But you are not allowed to criticize big business, lest you be called out as a Marxist. I consider myself quite conservative, but over the past two election cycles, the fiscal conservative only part of the Right has started to really turn me off. When people attack Blessed Pope John Paul II as ‘typical socialist Catholic…’ because he had the gall to call out the evils of the ‘excesses’ of Capitalism in addition to the evils of Socialism, it is clear to me that they have truly lost sight of the need for the constraints of morality (Christian morality to be specific) on our business practices. I have even seen some claim that greed is a virtue. Shocking… Little do they seem to care that they are feeding the actual Marxists ammunition to use, when the gap between rich and poor grows so very wide. In their justified rejection of Marxism, they have swung too far to the other side, and it is hard to argue with more left leaning Catholics that they should vote for a man who made millions upon millions of dollars by closing down businesses and putting people out of work (especially when his record on social issues is far from Catholic). While one can argue that the businesses had failed on their own, and there are surely times when a business is not thriving and must downsize, there is something a bit unseemly about getting ‘filthy’ rich off of coordinating the downsize, and leaving people with no way to feed themselves and their families aside from going on the government dole, at least there is to this Catholic Conservative. Still, I don’t want the government telling people that ‘at some point, you’ve made enough money.’ It would be nice if people would ‘spread the wealth around’ out of the goodness and decency of their own hearts, so that the people they employ can share in the wealth for which they labor. I have to admit to seeing a problem when the CEO gets millions of dollars and lives in a 15000 square foot mansion, while some of the full time workers barely pay their apartment rent. On the other hand, I find it very ironic that the very leftist Catholics who bemoan the ‘greed’ of the Right are the ones who have voted for the very people who have forced God out of our schools and public square, so that the morality needed to correct this problem can not be taught. No, you may not teach Christian morality in this secular nation! say the leftists. And so, here we are. God have mercy.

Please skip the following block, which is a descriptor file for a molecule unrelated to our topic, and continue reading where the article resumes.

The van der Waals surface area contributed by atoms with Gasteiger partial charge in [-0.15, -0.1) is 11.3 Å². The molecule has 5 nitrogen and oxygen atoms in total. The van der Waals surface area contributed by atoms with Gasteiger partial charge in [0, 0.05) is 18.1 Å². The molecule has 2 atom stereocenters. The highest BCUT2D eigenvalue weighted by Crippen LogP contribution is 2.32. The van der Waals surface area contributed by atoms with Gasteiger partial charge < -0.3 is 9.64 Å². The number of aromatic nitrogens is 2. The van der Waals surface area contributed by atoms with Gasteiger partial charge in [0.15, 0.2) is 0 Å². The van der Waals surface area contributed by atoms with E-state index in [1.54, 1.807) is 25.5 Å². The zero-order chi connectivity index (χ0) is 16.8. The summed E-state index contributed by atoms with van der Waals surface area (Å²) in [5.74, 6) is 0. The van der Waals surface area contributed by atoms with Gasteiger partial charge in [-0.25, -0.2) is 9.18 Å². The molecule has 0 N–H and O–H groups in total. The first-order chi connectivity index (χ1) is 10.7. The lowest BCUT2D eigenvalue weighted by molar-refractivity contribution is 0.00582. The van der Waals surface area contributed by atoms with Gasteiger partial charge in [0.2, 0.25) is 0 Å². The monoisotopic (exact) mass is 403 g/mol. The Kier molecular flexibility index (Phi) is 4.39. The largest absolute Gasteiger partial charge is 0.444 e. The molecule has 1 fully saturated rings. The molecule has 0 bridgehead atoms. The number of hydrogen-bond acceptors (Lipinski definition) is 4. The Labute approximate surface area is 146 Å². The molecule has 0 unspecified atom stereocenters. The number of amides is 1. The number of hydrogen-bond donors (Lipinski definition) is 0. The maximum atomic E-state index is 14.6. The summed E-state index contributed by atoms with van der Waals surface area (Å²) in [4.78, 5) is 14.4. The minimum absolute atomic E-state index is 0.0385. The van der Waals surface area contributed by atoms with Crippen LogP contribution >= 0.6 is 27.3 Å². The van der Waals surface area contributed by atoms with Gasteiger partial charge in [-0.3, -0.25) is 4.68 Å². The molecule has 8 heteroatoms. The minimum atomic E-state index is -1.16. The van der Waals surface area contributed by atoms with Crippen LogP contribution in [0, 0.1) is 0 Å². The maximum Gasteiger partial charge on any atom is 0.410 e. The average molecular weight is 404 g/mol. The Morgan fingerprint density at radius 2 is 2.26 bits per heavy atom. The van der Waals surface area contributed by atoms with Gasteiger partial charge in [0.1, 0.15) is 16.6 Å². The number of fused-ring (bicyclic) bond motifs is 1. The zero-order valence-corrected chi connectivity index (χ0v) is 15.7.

• Yes, I agree with you. I would like to see the culture changing from idolizing multibillionaires to rewarding those who, out of conscience would say “This is enough for me to control, let me give back to my employees”. But we’re not going to see that until we internalize the Gospel.

  • marisa

    Greed is a vice whether it is corporate, social, political or personal. It ALWAYS brings about destruction, death and decay both physically and metaphorically speaking. Like any sin, it seems promising and tempting at the onset.

  • bluesuede

    After this preventable, horrific tragedy causing large loss of life, we won’t be seeing any of the multi-national corporations or their heads, to take any responsibility. They get by with paying near slave wages and despicable working conditions for these people. No one will blame corrupt government for building unsound structures. What compensation will there be to the families? Anything? Where is the moral outrage from liberal/leftist media? This unconcern for the poor in foreign countries and what they suffer, is because of the the greed for higher profits from the West. It’s just a symptom godless materialism. It is inexcusable. God bless and help the poor people of Bangladesh.

  • This is one of the smartest things I have ever heard Pat Buchanan say.

  • FatimaToday

    This is what the Catholic Church calls “unbriddled” capitalism. Captialism still works, but when there is no checks and balances between the rich coorporate minds and the every day worker just wage, we get this total capitalism result. It is fueled by politicians and special interest groups who they wine and dine with. Not all corporations are “evil” so you can’t brush them all with the same stroke. On the flip side, Socialism has never worked and is always evil.

  • sean k

    Same thing happened to domestic furniture manufacturing. There is literally NO furniture manufacturing in the USA to speak of thanks to Bill Clinton and him giving Communist China most favored Nation status with the World Trade Organization. There is probably is 60-70 percent unemployment rate in this industry. It’s disgusting what are leadership in business and Washington have done to our citizenry. They are pathetic excuses for Americans and there avarice has spread to global levels.

  • Adriana Pena

    Argentina went through an accelerated deinsdustrialization process in the 90s. It led to the collapse in 2001. Them came kirchnerism – a modified peronism which reindustrialized, with such success that the current governent can get away with murder nowadays.
    They propped up science and technology, too (under the deinsdustrializers, the Economy Secretary had told that scientists should go “wash dishes”) There are always news about technological advances made even by high school students.
    Reindustrialize, my boy, reindustrialize…